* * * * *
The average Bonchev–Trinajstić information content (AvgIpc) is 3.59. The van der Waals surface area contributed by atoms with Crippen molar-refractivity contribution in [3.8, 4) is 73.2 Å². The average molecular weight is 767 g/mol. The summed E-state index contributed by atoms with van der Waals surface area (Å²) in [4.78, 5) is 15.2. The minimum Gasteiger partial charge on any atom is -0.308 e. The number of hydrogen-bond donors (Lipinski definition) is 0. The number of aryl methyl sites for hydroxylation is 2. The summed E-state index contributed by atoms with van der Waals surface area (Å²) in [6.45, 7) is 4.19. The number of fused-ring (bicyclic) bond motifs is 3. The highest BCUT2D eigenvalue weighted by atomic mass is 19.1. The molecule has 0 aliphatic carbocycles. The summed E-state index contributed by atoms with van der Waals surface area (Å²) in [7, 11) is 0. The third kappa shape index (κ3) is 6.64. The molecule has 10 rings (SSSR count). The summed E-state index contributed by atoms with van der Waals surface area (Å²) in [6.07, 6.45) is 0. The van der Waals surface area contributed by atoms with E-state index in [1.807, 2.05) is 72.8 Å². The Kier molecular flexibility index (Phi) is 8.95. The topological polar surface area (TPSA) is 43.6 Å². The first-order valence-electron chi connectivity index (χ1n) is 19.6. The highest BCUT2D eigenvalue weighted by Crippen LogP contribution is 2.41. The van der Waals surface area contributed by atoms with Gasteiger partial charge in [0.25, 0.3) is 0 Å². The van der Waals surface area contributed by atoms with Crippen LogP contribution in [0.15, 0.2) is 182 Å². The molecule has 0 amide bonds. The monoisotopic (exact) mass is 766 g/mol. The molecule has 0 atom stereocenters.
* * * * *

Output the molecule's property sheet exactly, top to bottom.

The average Bonchev–Trinajstić information content (AvgIpc) is 3.59. The van der Waals surface area contributed by atoms with Crippen molar-refractivity contribution in [3.8, 4) is 73.2 Å². The average molecular weight is 767 g/mol. The summed E-state index contributed by atoms with van der Waals surface area (Å²) in [4.78, 5) is 15.2. The minimum Gasteiger partial charge on any atom is -0.308 e. The number of hydrogen-bond donors (Lipinski definition) is 0. The number of aryl methyl sites for hydroxylation is 2. The summed E-state index contributed by atoms with van der Waals surface area (Å²) in [6.45, 7) is 4.19. The number of fused-ring (bicyclic) bond motifs is 3. The highest BCUT2D eigenvalue weighted by atomic mass is 19.1. The molecule has 0 aliphatic carbocycles. The summed E-state index contributed by atoms with van der Waals surface area (Å²) in [7, 11) is 0. The third kappa shape index (κ3) is 6.64. The molecule has 10 rings (SSSR count). The summed E-state index contributed by atoms with van der Waals surface area (Å²) in [6.07, 6.45) is 0. The van der Waals surface area contributed by atoms with E-state index in [1.807, 2.05) is 72.8 Å². The Kier molecular flexibility index (Phi) is 8.95. The topological polar surface area (TPSA) is 43.6 Å². The first-order valence-electron chi connectivity index (χ1n) is 19.6. The highest BCUT2D eigenvalue weighted by Crippen LogP contribution is 2.41. The van der Waals surface area contributed by atoms with Gasteiger partial charge in [0.25, 0.3) is 0 Å². The van der Waals surface area contributed by atoms with Crippen LogP contribution in [0.15, 0.2) is 182 Å². The molecule has 0 amide bonds. The monoisotopic (exact) mass is 766 g/mol. The molecule has 0 atom stereocenters.